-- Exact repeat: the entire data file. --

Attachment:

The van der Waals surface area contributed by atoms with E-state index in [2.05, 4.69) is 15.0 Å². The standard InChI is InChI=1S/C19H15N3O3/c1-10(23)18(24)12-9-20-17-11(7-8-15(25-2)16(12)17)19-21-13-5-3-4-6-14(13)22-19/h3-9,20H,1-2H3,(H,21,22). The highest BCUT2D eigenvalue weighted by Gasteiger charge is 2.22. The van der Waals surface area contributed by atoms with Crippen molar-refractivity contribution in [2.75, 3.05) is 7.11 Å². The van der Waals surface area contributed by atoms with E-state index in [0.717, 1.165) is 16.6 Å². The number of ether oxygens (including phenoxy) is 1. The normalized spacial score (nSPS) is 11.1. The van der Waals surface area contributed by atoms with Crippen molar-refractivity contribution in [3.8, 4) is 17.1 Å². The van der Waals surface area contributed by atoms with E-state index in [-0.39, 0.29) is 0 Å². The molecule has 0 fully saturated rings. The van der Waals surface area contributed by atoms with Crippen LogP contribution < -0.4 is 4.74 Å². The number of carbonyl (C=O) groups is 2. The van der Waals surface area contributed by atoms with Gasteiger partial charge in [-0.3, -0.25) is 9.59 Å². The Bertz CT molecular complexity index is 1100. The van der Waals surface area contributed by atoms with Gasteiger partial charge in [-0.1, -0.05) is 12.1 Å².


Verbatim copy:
The van der Waals surface area contributed by atoms with E-state index in [2.05, 4.69) is 15.0 Å². The standard InChI is InChI=1S/C19H15N3O3/c1-10(23)18(24)12-9-20-17-11(7-8-15(25-2)16(12)17)19-21-13-5-3-4-6-14(13)22-19/h3-9,20H,1-2H3,(H,21,22). The highest BCUT2D eigenvalue weighted by Gasteiger charge is 2.22. The van der Waals surface area contributed by atoms with Crippen molar-refractivity contribution in [2.75, 3.05) is 7.11 Å². The van der Waals surface area contributed by atoms with E-state index in [0.717, 1.165) is 16.6 Å². The number of ether oxygens (including phenoxy) is 1. The normalized spacial score (nSPS) is 11.1. The van der Waals surface area contributed by atoms with Crippen molar-refractivity contribution in [3.8, 4) is 17.1 Å². The van der Waals surface area contributed by atoms with E-state index in [-0.39, 0.29) is 0 Å². The molecule has 0 fully saturated rings. The van der Waals surface area contributed by atoms with Crippen LogP contribution < -0.4 is 4.74 Å². The number of carbonyl (C=O) groups is 2. The van der Waals surface area contributed by atoms with Gasteiger partial charge in [-0.3, -0.25) is 9.59 Å². The Bertz CT molecular complexity index is 1100. The van der Waals surface area contributed by atoms with Gasteiger partial charge in [-0.1, -0.05) is 12.1 Å².